Advertising leaders commit to tackle systemic racism

Posted on: Wednesday 03 June 2020

Following George Floyd’s death and widespread protests in the US, many businesses across the advertising industry have commited to take lasting action to address ingrained inequality

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Over 200 organisations from across the ad industry - including IAB UK and a number of our members - have signed Creative Equals’ open letter and committed to actively address systemic racism within the industry, create inclusive cultures and harness the cultural power of advertising to authentically portray racial injustice. 

Within the UK’s media and advertising industry, minimal gains have been made in diversifying the ethnic make-up of leadership, according to UK IPA industry census data from April 2020. It shows that 4.7% of executives were recorded as BAME in 2019, compared to 5.5% in 2018. 

The letter’s signatories have pledged to hold themselves accountable in the following 10 ways: 

  1. To empower leaders and boards to drive representation and inclusivity by being a core part of the leadership team’s strategic priorities with clear KPIs, actions and objectives, transparently communicated. Participating companies will monitor their data to understand what goes on within the organisation.

  2. Senior leaders must step up, speak out and take action. All leaders need to acknowledge the escalating racism of the last few months in town halls and company wide gatherings, in order to open this conversation in their organisations. Leaders should use their company channels to share links, information, resources and black-driven research.

  3. Enable employees to understand their own privileges (and what white privilege means) and their biases to help them become accountable allies and activists.

  4. Call out racism whenever it is encountered. Everyone is responsible for this, from the CEO to all staff across the organisation. Companies will implement an incident management plan or refer to equality policies for guidance. Building trust creates solidarity in the workforce and provides a psychologically safe space to work. This can allow for issues such as micro-aggressions (subtle acts of discrimination) to be addressed.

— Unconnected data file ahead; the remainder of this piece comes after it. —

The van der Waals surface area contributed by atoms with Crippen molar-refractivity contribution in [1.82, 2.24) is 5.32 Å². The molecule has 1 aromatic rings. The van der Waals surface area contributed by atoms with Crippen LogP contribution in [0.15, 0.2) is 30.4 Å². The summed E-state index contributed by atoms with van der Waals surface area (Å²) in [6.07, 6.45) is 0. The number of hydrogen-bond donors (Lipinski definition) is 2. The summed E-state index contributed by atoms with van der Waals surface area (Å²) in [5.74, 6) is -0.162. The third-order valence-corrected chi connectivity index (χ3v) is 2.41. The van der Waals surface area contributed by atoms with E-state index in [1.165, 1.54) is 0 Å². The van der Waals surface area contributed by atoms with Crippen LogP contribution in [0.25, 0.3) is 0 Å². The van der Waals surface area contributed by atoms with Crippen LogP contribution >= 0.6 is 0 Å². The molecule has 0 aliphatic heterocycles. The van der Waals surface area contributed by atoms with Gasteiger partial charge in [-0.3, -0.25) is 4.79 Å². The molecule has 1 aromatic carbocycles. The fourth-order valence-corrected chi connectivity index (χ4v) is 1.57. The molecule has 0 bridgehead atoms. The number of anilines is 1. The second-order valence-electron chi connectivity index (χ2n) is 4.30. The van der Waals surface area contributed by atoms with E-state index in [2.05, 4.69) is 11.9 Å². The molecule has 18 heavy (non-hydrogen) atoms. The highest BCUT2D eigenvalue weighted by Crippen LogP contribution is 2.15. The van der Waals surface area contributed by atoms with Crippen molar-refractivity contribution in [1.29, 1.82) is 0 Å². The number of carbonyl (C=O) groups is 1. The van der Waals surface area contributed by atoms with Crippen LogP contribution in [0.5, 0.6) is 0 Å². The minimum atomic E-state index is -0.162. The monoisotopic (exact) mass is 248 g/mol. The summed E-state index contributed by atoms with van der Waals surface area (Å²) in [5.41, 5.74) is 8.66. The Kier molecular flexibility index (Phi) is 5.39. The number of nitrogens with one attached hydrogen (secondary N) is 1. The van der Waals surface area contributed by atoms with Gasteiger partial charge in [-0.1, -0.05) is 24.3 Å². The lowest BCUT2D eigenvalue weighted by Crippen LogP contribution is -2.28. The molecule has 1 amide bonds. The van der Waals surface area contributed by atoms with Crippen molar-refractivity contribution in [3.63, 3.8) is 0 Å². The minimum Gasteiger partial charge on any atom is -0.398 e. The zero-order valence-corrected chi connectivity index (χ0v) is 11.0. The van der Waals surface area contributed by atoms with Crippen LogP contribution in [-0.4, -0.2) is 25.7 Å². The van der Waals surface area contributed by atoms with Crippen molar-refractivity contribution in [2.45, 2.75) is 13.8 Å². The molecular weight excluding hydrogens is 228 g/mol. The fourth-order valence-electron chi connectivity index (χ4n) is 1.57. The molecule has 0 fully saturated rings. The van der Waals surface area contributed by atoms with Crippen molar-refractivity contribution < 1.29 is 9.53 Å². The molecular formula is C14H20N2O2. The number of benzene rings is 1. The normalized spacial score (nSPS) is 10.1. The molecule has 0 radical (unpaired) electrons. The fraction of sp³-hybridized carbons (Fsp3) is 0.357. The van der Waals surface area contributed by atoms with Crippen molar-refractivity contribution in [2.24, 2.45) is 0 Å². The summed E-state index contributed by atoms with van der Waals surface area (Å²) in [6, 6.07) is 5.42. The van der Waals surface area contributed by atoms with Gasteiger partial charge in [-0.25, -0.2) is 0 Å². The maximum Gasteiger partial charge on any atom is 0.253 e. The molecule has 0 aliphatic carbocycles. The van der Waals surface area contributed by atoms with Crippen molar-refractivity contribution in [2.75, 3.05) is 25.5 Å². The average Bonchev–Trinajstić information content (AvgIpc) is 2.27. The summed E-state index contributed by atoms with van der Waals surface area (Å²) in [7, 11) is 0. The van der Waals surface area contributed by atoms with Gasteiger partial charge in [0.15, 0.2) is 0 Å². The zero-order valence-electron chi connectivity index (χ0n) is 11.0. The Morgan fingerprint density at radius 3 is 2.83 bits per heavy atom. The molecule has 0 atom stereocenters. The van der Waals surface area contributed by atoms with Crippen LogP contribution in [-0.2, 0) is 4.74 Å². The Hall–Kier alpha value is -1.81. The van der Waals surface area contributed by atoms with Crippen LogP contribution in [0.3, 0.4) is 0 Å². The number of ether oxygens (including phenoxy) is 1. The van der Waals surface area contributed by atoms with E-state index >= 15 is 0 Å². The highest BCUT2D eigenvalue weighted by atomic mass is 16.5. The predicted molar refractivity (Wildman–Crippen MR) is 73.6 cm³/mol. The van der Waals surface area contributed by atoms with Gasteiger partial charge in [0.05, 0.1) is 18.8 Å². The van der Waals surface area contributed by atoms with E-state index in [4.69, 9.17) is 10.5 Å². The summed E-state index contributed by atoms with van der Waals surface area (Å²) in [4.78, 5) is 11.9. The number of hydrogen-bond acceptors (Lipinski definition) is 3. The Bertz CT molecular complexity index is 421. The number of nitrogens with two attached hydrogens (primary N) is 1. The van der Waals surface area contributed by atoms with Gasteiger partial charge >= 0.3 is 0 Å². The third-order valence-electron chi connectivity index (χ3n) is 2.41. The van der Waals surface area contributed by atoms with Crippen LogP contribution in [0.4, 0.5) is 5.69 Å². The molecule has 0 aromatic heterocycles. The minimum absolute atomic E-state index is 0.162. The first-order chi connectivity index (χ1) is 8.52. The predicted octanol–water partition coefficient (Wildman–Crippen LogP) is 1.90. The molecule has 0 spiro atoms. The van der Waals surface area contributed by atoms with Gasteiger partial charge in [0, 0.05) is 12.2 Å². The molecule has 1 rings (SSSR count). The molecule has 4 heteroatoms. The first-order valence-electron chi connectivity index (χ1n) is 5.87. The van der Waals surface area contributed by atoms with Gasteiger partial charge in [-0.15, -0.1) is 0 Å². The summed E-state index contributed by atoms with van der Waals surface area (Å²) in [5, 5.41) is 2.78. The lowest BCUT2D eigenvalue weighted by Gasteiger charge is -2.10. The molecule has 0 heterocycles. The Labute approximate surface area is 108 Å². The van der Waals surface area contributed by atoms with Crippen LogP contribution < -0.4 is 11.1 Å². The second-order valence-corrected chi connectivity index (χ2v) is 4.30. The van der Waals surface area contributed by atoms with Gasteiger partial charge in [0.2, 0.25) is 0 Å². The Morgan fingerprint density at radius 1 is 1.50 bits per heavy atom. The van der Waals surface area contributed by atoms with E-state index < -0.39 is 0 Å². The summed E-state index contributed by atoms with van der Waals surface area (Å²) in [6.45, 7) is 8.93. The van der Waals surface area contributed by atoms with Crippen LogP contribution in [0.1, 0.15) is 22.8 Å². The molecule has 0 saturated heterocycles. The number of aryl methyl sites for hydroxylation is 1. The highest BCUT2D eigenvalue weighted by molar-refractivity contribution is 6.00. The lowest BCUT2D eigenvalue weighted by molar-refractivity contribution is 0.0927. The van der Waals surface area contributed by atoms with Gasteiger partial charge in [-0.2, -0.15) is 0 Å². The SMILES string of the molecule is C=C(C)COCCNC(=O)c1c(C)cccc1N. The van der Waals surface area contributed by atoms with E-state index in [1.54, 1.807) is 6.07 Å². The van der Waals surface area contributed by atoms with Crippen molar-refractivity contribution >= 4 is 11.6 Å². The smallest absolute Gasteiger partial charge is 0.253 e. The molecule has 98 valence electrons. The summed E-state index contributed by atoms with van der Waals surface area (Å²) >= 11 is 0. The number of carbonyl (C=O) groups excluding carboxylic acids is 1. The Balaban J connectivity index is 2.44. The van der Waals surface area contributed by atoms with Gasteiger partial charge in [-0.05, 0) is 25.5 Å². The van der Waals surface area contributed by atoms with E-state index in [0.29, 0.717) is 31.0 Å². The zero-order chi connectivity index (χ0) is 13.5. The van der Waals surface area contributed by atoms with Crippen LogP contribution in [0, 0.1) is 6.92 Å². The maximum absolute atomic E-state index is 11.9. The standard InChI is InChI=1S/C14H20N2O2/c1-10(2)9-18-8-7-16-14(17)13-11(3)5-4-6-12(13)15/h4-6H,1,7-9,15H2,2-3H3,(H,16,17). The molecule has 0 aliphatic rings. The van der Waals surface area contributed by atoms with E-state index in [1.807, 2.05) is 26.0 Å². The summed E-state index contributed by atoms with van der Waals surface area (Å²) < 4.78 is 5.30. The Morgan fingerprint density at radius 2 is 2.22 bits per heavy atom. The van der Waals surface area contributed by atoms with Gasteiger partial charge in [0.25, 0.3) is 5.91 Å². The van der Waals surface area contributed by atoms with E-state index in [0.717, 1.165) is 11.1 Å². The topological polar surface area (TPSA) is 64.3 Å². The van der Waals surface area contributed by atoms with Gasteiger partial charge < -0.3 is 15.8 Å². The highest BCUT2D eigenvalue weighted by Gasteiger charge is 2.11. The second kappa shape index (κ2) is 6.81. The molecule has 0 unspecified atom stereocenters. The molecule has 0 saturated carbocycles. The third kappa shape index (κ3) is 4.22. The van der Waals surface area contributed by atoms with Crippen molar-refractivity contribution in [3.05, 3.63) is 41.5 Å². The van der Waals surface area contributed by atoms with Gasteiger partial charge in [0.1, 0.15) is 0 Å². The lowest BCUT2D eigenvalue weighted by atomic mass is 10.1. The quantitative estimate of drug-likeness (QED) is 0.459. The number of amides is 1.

5. Create safe and inclusive spaces to have open and frank conversations about racism with everyone in attendance. Use these to promote active advocacy and open dialogue for both black talent and allies.

  6. Use existing employee resource groups, such as WPP’s Roots, Publicis Group’s Embrace or for those without networks, assemble ad-hoc forums now such as Publicis Sapient’s ‘Brave Spaces’. 

  7. ‘Check the make-up of your own circle and seek out different points of view,’ as recommended by WPP U.K. Country Manager & CEO GroupM UK, Karen Blackett OBE.

  8. Check-in with black employees - particularly if a leader or line manager. 

  9. Represent at every level and most importantly, within the leadership team: welcome, promote, champion, and celebrate black employees. Commit to amplifying and elevating black talent, working with black-owned businesses and supply chains.

  10. Companies to examine their preferred supplier’s list to ensure their advertising isn’t funding white supremacy or racist content.

If you are an industry leader and would like to add your signature and support this open letter to our industry, email hello@creativeequals.org

You can read the full open letter via Campaign here

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